Diabetes From Kidney Stone Blaster?
Nearly 4 Times Higher Diabetes Risk After Shock Wave Treatment for Kidney Stones
April 10, 2006 -- Pulverizing kidney stones with shock waves raises a
person's risk of diabetes and high blood pressure, a new study shows.
In the early 1980s, getting a often meant painful open surgery.
Then came . This revolutionary technology uses sonic waves to blast
kidney stones into tiny grains of sand. No surgery is needed.
It's always seemed to be safe. But now there's disturbing new data from a
Mayo Clinic study. The study appears in the May issue of the Journal of
Shock Wave Damage
The study compared kidney stone patients treated in 1985 with shock wave
lithotripsy to patients given other nonsurgical kidney stone treatments that
same year. Nineteen years later, the shock wave patients were nearly four times
more likely to get diabetes. And, if both kidneys were treated, they were 47%
more likely to have high blood pressure.
It's not yet clear how shock wave treatment might cause these problems, says
researcher Amy E. Krambeck, MD. What seems to be happening is collateral damage
from the shock waves.
"The theory is that the shear forces related to shock wave lithotripsy can
cause tissue damage," Krambeck tells WebMD. "Damage to the pancreas could put
patients at risk for diabetes."
Patients who got the most shock wave treatments -- at the highest intensity
- had the highest risk of diabetes.
Don't Suspend Treatment
The shock wave machine used in 1985 is an older model. It's still in use at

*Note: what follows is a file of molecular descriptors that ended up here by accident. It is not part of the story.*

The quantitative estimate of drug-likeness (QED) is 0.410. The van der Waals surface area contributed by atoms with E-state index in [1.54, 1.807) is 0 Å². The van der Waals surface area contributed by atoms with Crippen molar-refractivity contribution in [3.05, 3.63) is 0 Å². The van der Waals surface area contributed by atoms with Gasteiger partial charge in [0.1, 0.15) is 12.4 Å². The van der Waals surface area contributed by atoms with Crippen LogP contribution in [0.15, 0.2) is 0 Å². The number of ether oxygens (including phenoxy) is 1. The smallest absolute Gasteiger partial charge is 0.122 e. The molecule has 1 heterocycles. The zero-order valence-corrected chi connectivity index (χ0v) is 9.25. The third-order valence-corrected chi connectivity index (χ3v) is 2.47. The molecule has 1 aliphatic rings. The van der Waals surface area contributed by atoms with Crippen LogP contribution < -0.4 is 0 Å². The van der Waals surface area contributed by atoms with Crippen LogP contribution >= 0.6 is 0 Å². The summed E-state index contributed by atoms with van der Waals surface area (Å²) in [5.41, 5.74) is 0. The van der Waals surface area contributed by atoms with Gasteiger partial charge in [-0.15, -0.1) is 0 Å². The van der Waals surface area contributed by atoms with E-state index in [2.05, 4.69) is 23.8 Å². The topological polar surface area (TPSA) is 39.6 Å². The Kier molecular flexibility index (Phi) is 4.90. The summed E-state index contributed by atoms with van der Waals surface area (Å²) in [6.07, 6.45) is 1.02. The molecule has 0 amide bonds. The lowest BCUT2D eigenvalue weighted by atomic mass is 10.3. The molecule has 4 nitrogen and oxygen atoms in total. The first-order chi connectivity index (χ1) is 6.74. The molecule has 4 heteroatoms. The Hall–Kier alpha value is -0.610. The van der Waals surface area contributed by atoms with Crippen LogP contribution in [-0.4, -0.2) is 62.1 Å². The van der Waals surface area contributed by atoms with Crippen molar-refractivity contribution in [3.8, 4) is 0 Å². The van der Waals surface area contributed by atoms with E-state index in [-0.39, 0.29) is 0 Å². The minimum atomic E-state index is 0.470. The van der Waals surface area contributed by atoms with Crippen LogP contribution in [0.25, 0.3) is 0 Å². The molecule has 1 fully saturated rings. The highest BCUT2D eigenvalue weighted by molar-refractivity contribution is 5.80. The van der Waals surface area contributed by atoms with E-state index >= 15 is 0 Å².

the Mayo Clinic, Krambeck says. Newer shock wave machines give a more focused
shock -- but also provide stronger shock waves. Because the Mayo study is the
first to link diabetes to shock wave treatment, it's not at all clear whether
newer machines provide less risk, the same risk, or more risk.
Krambeck says much more study is needed. In the meantime, she says, there's
no reason to stop using the machines for patients with large kidney stones.
There's no immediate danger for people who've had their kidney stones
treated by shock wave, says Glenn Preminger, MD. Preminger chairs the American
Urological Association's kidney stone treatment panel. He's professor of
urologic surgery and director of the comprehensive kidney stone center at Duke
"Prudence -- and the need for surveillance -- is warranted," Preminger tells
WebMD. "But we do not need to suspend shock wave lithotripsy or rush to the
doctor at this point. Any stone-forming patients should have routine follow-up
with their physicians. As part of that routine care, we would look for the
possibility of high blood pressure and diabetes. So what I recommend is prudent
There are different kinds of kidney stones -- and different treatment
"There are 101 ways to form a kidney stone," Krambeck says. "It all has to
do with genetic makeup, diet, and lifestyle. Once a person forms a stone, he or
she needs a complete metabolic evaluation to understand why. Then we can give
medication to prevent a second stone."